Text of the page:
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and the banalities of omnivorism.
While driving to and from the west of Puerto Rico this weekend, I saw so many cows. Black and white ones, like a cartoon; ink-black ones, nuzzling each other and their calves while white herons hung out nearby; brown ones, always my personal favorite; and white ones, dirty from rolling around in grass. The one color they had in common was the yellow of the tags on their ears, numbering them for slaughter.
The sight of the cows freely grazing first fills me with joy, but then I become predictably sad and start doing my anti-speciesist speech: What omnivores might characterize as “one bad day” in their life, I see as a miserable system of oppression in the series of miserable systems of oppression that mark our lives as humans and nonhuman animals. I love cows, like I love dogs, chickens, goats, iguanas and all other animals except cats (kidding! a little). It is with this anti-speciesist, vegetarian, eco-anarchist heart that I did my duty as a food writer and watched the steak episode of David Chang’s Netflix show Ugly Delicious.
Cows aren’t considered until 21 minutes into this show about the consumption of their flesh. It starts with many of their parts, already butchered and dry-aged in various accoutrements presented on a silver platter at the Beatrice Inn in New York City, owned by chef Angie Mar. She is present at the table along with Chang and the writers Lolis Elie and Helen Rosner, who begin the episode talking about judgment: judging people for which steak cuts they order, for how they want them cooked. “Steak means we’ve made it.” This, to me, is a bit dizzying: Are they really saying all of the most banal things about the classed and masculine nature of beef consumption in the United States out loud, without critique? This continues throughout the 51-minute episode.
For anyone’s who’s thought about the concept of steak before, its cultural implications and environmental impact, this episode presents nothing new, no nuance. Ideas around it as an indicator of class status, a marker of masculinity, and a planet killer are all given equally shallow attention. The cow is predictably absent until that 21-minute mark, and one small farm supporting biodiversity—as in, a teeny-tiny percentage of the steak that might be served in the United States—is presented as the future. In Spain, a butcher can’t kill one prized cow, but otherwise the slaughter and consumption of these animals is treated as absolutely necessary, because what’s most important is not their lives but the pleasure of the humans who can afford it.
The only idea that gets extensive play is the gendered nature of steak—with Emily Contois, a media studies professor (she is excellent in the face of Chang’s ignorance)—which is such old news that it’s just… really? But Chang has never thought about patriarchy before, so here we are watching him get a Women’s Studies 101 lecture. There’s nothing for me to say about this that hasn’t been said in Carol J. Adams’s The Sexual Politics of Meat.
Meat alternatives are given a comedic interlude in which Walter Green, a food writer, “jokes” with a faux-butler, in a continuation of the show enjoying being obnoxious to service, whether they’re actors or young women trying to make a living at Outback Steakhouse. Seitan, an Impossible Burger, and other supermarket products are presented and judged on a “meat” scale; while watching, I can’t tell what year it is. The jokes about vegan food have not changed.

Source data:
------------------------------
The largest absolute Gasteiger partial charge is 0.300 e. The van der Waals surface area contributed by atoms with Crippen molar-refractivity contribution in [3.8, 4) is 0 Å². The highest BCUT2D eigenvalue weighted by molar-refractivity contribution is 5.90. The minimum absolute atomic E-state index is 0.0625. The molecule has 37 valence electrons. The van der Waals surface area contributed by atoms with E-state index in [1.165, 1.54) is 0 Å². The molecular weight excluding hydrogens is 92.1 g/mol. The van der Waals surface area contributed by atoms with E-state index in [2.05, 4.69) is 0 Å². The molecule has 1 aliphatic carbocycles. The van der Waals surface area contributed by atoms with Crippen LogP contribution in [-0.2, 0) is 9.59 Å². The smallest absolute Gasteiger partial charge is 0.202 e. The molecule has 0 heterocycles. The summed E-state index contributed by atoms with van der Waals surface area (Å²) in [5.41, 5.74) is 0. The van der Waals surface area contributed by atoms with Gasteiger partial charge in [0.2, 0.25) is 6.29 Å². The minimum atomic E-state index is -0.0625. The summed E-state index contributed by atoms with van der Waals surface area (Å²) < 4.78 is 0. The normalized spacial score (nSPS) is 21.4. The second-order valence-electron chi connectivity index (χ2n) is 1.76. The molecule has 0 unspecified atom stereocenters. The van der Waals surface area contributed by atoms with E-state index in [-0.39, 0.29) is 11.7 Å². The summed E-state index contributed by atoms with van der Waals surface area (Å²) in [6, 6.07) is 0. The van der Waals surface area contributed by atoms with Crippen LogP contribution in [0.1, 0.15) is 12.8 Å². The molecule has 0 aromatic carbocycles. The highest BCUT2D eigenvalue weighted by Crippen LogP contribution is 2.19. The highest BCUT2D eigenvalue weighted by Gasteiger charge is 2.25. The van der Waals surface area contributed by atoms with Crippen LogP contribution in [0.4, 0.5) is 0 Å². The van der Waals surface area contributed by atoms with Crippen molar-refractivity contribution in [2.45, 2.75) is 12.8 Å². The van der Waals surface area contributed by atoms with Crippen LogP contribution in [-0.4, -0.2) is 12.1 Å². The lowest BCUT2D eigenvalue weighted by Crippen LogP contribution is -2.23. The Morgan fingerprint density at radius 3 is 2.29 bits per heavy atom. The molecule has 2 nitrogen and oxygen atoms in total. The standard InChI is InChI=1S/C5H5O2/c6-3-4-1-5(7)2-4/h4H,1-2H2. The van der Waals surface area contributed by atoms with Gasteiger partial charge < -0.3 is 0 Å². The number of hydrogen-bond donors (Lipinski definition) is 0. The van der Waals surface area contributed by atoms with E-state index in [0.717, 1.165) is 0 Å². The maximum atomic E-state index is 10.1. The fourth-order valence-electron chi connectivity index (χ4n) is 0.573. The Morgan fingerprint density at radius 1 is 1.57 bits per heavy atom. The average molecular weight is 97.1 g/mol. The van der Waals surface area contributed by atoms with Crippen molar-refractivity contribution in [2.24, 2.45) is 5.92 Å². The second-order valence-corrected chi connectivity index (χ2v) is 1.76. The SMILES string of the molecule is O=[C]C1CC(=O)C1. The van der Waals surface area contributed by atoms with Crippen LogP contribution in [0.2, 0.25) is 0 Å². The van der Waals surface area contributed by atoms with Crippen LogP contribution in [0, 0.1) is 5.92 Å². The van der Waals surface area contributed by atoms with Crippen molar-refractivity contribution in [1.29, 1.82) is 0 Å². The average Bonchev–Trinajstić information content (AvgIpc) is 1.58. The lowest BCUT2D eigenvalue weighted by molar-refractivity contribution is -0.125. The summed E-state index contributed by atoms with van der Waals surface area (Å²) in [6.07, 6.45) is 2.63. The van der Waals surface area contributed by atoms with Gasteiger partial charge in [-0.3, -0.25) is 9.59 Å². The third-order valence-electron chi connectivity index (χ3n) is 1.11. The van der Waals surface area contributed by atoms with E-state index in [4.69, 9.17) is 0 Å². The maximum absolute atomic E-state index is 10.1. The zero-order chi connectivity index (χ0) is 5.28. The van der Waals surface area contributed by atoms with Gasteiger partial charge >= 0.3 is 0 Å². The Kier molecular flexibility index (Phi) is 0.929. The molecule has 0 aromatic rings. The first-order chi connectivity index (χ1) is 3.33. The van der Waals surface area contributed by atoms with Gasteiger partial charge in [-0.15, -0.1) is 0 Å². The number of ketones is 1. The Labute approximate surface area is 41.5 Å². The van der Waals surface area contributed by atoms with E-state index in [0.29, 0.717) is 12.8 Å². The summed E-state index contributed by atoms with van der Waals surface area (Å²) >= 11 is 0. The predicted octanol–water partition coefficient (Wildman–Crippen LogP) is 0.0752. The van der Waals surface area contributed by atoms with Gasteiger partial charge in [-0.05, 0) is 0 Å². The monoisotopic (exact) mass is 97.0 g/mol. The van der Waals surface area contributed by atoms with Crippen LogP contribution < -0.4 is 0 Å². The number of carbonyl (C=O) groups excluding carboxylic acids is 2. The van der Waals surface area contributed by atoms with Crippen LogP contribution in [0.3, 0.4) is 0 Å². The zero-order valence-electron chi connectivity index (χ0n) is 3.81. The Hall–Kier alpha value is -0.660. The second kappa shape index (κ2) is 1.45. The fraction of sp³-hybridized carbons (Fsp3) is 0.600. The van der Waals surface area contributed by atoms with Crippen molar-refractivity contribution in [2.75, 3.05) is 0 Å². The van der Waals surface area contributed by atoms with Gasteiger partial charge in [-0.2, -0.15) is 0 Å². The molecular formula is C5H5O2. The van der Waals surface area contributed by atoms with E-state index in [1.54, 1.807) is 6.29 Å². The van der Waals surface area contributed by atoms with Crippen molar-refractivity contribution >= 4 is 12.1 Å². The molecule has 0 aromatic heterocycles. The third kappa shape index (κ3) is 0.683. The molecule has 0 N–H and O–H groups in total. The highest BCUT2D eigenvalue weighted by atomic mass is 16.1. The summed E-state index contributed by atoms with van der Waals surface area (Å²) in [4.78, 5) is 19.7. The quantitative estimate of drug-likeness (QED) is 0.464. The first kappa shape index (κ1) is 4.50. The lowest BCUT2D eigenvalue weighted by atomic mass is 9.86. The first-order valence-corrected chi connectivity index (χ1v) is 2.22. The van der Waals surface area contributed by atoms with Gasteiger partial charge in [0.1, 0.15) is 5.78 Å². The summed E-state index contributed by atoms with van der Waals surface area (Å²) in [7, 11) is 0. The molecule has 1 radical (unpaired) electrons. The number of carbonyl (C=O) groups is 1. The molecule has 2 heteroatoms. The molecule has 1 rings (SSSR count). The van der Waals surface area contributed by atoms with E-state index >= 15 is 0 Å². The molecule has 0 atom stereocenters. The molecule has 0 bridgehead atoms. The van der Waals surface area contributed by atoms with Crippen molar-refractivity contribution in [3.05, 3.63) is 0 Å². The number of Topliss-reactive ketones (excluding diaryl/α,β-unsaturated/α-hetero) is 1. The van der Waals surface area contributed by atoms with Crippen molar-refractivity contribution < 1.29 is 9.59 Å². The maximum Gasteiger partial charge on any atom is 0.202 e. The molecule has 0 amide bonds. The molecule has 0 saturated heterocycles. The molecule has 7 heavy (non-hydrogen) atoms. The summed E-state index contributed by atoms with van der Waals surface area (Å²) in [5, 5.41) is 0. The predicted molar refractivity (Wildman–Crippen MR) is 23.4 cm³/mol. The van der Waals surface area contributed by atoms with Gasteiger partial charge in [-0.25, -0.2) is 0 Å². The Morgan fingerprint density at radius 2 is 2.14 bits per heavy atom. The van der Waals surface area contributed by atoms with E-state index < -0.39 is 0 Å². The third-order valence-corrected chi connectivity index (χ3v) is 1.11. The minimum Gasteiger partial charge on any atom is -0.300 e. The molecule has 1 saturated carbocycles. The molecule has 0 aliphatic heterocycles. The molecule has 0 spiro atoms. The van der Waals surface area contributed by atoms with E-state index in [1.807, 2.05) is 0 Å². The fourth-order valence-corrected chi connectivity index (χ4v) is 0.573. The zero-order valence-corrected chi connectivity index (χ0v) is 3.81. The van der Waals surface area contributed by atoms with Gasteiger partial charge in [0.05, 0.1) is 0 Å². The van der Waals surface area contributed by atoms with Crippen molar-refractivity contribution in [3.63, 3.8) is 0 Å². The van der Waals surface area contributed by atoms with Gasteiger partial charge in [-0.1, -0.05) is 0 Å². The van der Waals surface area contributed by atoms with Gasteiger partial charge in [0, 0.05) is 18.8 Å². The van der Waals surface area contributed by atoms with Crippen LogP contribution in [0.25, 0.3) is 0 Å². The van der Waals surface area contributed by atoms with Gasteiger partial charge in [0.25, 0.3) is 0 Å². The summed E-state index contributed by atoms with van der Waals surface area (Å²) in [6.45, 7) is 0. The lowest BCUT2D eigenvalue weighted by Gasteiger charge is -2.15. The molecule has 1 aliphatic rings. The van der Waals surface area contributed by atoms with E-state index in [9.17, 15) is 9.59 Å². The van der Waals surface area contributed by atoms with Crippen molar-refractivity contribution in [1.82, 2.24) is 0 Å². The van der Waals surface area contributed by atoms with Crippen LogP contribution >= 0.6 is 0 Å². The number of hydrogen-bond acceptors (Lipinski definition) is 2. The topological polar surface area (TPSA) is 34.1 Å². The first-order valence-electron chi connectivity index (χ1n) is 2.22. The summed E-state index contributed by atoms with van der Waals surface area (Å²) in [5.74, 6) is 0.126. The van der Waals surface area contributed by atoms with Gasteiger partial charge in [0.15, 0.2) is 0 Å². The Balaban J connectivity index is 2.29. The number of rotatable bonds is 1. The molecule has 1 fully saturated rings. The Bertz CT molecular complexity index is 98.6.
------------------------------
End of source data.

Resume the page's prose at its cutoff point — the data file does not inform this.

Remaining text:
One of the most troubling aspects of the episode is the inclusion of David Choe, an artist who in 2014 went on a radio show to explain in detail how he raped a masseuse, then said it was a joke. Sexual violence or pleasure as a joke is also part of his segment here at a sauna and steakhouse for men, showing yet more evidence for the connection between patriarchal violence and slaughter. (Another episode of this season of Ugly Delicious also features Aziz Ansari, who has his own history of “sexual misconduct.”)
While the environmental impact of beef consumption is such a big topic of conversation, this episode had the resources to really dig deep on the agriculture and the brutality of factory-farming while still giving some attention to the cultural and gastronomic issues at play. Instead, it was a cocksure lament. Too bad that in our beef-less future, women and men with money won’t be able to enjoy cow flesh on the same even playing field. Bring out the guillotine, indeed.
I wrote an essay/review on Jessa Crispin’s The Dead Ladies Project for HausRed Vol. 3. This zine looks at every aspect of publication for small presses, and this issue features Fox by Dubravka Ugrešić from Open Letter Books.
I recommend my friend Leah Kirts on Yeah Dawg, the only good vegan hot dogs, as the first installment of her Tenderly column on queerness and anti-speciesism!
I’ve been listening to Rebecca Solnit on podcasts in preparation for her new book. Here’s her with Ezra Klein, and here’s with Ana Marie Cox.
I started A Life’s Work by Rachel Cusk and am laughing out loud! I’m excited to have more time to read soon??? Because…
We got a new stove and it’s GAS, meaning I’ll be cooking with fire (literally and hopefully figuratively) as of later today and no longer schlepping about either looking for food or looking for a stove. Now we get to move on to the actual aspects of moving, like putting the rest of our shit away and figuring out how to build a table and bookshelves.